THE General Synod apologised on Sunday for the failure of the
Church of England's systems to protect children, young people, and
vulnerable adults from physical and sexual abuse, and to listen
properly to those abused. The apology was received as potentially
"meaningless" by a group of abuse survivors.
On Sunday afternoon, members of the Synod voted unanimously in
favour of a motion endorsing the "unreserved" apology written by
the Archbishops, and inviting the Business Committee to draft
legislation toughening up the Church's safeguarding procedures.
Before introducing the motion, the Bishop of Southwell &
Nottingham, the Rt Revd Paul Butler, who co-chairs the Safeguarding
Liaison Group, read out a statement from the Stop Church Child
Abuse Group, some of whose members were present in the public
gallery. The statement criticised the Church for not permitting
survivors to "speak for themselves" and for failing to consult
survivors on the motion. It suggested that an apology made "without
the costly engagement of reaching out to the victims" was
"meaningless". It questioned whether the apology was the "first
step to something more", or "a game . . . to present a Church
responsive to its past failings . . . until the next time". It
called for an independent public inquiry.
Bishop Butler did not respond to the request for a public
inquiry, but said that the motion was "only one first step on the
way. I understand why survivors will struggle to trust us that the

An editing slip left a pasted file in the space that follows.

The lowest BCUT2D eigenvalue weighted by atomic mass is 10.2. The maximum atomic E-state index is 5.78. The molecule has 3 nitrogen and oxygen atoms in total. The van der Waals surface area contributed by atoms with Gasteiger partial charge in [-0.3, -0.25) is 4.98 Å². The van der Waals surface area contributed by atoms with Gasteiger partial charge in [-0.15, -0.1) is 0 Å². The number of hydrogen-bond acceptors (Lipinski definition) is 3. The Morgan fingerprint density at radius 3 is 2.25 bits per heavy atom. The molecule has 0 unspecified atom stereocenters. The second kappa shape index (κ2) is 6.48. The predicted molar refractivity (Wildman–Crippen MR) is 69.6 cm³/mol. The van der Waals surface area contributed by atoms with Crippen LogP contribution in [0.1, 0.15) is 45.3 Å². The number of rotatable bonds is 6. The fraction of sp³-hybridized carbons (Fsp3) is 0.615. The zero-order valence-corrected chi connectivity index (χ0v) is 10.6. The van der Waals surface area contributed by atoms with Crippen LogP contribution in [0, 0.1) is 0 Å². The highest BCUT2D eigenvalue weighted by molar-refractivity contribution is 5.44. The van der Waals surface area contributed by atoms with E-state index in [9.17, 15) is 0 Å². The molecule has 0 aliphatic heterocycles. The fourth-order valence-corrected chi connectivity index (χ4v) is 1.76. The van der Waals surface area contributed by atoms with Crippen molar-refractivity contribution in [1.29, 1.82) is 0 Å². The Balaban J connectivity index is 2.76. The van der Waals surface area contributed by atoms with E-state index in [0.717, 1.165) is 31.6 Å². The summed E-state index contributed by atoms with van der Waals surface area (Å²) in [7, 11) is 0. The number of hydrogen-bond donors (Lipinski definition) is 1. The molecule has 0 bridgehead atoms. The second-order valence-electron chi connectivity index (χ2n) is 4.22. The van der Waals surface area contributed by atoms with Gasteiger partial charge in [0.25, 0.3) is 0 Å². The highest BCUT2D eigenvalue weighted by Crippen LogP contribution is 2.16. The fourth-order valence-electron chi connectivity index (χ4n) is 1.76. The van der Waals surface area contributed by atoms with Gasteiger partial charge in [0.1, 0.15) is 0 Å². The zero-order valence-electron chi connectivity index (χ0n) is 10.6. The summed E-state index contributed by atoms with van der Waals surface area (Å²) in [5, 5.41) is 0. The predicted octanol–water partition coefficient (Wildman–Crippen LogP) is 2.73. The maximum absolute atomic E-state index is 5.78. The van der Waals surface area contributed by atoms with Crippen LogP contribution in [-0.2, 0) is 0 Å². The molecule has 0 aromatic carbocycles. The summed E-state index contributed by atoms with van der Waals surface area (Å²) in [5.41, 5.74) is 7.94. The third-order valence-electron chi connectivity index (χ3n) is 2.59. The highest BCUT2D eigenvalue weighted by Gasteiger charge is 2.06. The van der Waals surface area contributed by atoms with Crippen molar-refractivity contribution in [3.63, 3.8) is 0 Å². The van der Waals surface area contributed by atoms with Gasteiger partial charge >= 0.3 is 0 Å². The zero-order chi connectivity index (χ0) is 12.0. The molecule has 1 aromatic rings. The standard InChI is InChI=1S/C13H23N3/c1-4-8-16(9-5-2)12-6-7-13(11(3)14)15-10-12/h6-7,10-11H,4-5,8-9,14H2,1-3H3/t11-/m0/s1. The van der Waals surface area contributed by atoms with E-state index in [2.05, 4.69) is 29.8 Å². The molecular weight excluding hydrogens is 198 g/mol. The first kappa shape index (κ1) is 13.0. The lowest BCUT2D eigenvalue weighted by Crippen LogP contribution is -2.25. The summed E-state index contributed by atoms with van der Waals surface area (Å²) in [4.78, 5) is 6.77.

journey will continue; you have been let down so often. I hope,
however, you will be able to recognise that this is a significant
point in our journey." He concluded: "We failed, big time. We can
do nothing other than confess our sin, repent, and commit ourselves
to being different in the years ahead."
The Archbishop of Canterbury said that listening to the
survivors' statement had been "absolutely agonising. . . What it
says, above all, is that, for us, what we're looking at today is
far from enough." He said that there would always be dangerous
people in congregations: "This is not an issue we can deal with: it
is something we will live with, and must live in the reality of,
day in, day out, for as long as the Church exists, and seek to get
While processes had to be dealt with, "culture change is by far
the hardest one to do." It would require "enormous determination"
to produce "a culture that looks first to justice for survivors, to
justice, transparency, admission of where we have failed". This
change "must be done . . . with the survivors, not to them. We have
spent very many years doing things to them; we must only act with
them. That will mean much more than we imagine as we sit here
listening . . . and reflecting on dark and desperate acts in the
Asked during a press conference on Monday whether an independent
inquiry would take place, Archbishop Welby said that he did not
want to "pre-judge what they [the survivors] will say and the kind
of structure that they will want".
The Bishop of Chichester, Dr Martin Warner, spoke as a bishop
who had inherited a diocese where "failures, cover-ups, lies and
deceit" had taken place (News, 7
September). Bishops had a part to play in engaging with
survivors and nurturing a Church that was humbler, more
compassionate, and more humane. Some survivors had told him that
what they had missed most was "access to the practice of their
faith". He concluded: "I would hope and pray that our intentions
and demonstration of a different future will enable them to return
joyfully to that."